The Washington PostDemocracy Dies in Darkness

Carolyn Hax: Dad dismisses teaching career as a waste of time

(Nick Galifianakis for The Washington Post)

Carolyn Hax is away. The following is from May 21, 25 and 30, 2008.

Dear Carolyn: I am 28 and married. My father feels I am wasting my time and skills in a job that pays so poorly (high school English teacher). He thinks I ought to go to law school, like my cousins. I’ve been teaching for four years, and while it hasn’t been easy, I’m really passionate about it and feel as though I’m making a difference. My parents frequently go on cruises, and each time I’m bombarded with tales of people they’ve met who are successful in business, law, etc. Presumably, the intent is to encourage me to pick something else. How do I handle my father’s nitpicking in a respectful way?

— Stressed in California

Stressed in California: Presumably, these successful cruisers were so talented they taught themselves in high school?

And how respectful is it of your dad to call your career a “waste?”

Never mind. My arguing your worth to you is as far beside the point as your arguing your worth to Daddy. Your profession is your business, not his. While it’s certainly nice to bask in parental approval, a functioning adult certainly also knows it’s not necessary.

So, stop giving him traction. Ask him, once, to please respect your choice and stop pressuring you. For any further meddling, it’s, “Appreciate the concern,” change subject (or, for cruise anecdotes, “How nice for these people,” change subject). Daddy loses more than you do, ultimately, from his refusal to see who you are.

Dear Carolyn: I have a guy friend who’s always very generous. Every time we go out, he gives the credit card well in advance to the waiter, so I don’t get a chance. Even when I have my friends with me, he pays for everything. I don’t want to seem like I’m taking advantage, so I don’t invite him out as often. I buy him a gift as a thank-you, but I feel like his generosity outweighs what I get for him. What is the best way to return his generosity?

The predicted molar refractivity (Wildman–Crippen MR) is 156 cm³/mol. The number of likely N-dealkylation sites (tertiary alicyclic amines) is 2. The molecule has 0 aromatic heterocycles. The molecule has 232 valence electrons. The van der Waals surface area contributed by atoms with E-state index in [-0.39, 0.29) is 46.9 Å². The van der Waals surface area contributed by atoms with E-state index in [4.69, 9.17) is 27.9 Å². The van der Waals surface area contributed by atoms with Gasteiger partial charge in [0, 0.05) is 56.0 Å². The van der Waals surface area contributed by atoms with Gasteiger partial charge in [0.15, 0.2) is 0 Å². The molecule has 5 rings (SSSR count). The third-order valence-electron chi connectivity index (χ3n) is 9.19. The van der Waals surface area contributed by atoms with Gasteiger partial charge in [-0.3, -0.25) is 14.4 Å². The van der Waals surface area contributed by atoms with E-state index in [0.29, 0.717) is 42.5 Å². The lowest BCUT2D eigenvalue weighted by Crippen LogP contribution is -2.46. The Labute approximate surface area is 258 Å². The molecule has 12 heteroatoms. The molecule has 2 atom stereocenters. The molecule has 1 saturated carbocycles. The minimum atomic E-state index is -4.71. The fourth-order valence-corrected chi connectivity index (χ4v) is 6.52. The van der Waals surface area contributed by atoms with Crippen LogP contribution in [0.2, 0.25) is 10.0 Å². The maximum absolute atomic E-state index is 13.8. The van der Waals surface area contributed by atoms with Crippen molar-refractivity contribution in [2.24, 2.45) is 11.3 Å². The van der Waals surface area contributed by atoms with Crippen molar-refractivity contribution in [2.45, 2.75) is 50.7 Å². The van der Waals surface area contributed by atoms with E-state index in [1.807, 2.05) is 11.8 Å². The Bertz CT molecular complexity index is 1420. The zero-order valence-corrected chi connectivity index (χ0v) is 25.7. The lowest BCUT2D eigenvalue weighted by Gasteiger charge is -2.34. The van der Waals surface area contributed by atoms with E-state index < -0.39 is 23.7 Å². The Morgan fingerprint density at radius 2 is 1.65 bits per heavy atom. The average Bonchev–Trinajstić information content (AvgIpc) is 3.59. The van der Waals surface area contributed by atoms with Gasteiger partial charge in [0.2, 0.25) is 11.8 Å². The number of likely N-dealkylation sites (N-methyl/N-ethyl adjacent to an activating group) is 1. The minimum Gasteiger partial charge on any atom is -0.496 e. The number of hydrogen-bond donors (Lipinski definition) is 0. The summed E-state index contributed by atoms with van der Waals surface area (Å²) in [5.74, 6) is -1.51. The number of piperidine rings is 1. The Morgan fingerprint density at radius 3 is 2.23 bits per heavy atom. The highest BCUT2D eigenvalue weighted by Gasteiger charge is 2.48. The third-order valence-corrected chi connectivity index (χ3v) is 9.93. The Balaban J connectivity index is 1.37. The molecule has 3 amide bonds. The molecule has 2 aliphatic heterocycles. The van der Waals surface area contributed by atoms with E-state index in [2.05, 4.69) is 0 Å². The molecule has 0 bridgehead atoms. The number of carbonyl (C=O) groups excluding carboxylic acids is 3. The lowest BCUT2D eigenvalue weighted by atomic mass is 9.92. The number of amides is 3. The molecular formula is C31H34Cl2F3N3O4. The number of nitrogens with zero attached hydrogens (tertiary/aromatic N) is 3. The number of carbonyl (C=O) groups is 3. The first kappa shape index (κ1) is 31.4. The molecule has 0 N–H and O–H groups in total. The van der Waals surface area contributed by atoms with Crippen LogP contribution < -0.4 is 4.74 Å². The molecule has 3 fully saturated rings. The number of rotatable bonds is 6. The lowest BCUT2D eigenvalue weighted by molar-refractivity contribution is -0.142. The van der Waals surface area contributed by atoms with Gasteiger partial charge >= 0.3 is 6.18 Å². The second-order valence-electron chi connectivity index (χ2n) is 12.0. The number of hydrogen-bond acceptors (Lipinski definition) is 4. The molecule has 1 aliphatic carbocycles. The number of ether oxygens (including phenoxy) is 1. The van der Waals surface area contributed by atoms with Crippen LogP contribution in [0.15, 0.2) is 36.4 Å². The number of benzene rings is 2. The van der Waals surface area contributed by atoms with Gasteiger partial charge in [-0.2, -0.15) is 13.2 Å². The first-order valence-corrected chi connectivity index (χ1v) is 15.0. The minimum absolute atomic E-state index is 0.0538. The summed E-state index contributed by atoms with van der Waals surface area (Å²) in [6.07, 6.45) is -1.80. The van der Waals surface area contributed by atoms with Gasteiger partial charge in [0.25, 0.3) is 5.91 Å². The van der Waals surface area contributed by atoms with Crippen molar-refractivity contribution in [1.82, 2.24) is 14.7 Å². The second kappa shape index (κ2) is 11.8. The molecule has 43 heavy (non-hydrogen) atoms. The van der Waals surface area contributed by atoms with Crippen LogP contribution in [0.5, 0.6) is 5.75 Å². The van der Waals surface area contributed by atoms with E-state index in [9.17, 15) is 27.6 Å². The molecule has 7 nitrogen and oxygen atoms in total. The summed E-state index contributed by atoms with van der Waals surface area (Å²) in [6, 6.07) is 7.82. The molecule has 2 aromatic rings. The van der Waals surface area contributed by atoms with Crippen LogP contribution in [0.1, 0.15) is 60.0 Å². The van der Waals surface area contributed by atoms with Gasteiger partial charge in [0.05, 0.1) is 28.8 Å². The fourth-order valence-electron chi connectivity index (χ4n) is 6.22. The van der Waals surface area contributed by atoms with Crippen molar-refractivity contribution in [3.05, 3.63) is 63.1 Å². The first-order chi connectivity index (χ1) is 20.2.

— Too Good to Be True

Too Good to Be True: Someone who goes that far out of his way to pick up every check is inviting people to take advantage.

Not that you should, of course; you’re right to reciprocate. However, it’s not about protecting him from the abuse of his generosity. That’s his responsibility.

Your shared duty is to keep the friendship from getting so out of balance that you feel infantilized. If your gifts aren’t sufficient, in your opinion, then make it clear it’s a matter of dignity for you to be able to pay. Think about it: Your current strategy for acknowledging his generosity includes avoiding him. That alone suggests something is off.

Dear Carolyn: My boyfriend and I are the same height. He thinks he is short and doesn’t like me to wear heels that make me even the least bit taller. He doesn’t say so, exactly, but he sulks if I try to wear them. Is it really my job to make sure he always is happy, or is it okay to be a “heel” once in a while?

— M.

M.: Whether you wear flats when you’d prefer heels, or wear heels when you’d prefer a date who wasn’t sulking, dating someone immature will always cost you something. As always, it’s a matter of deciding whether his other qualities are worth that particular price.

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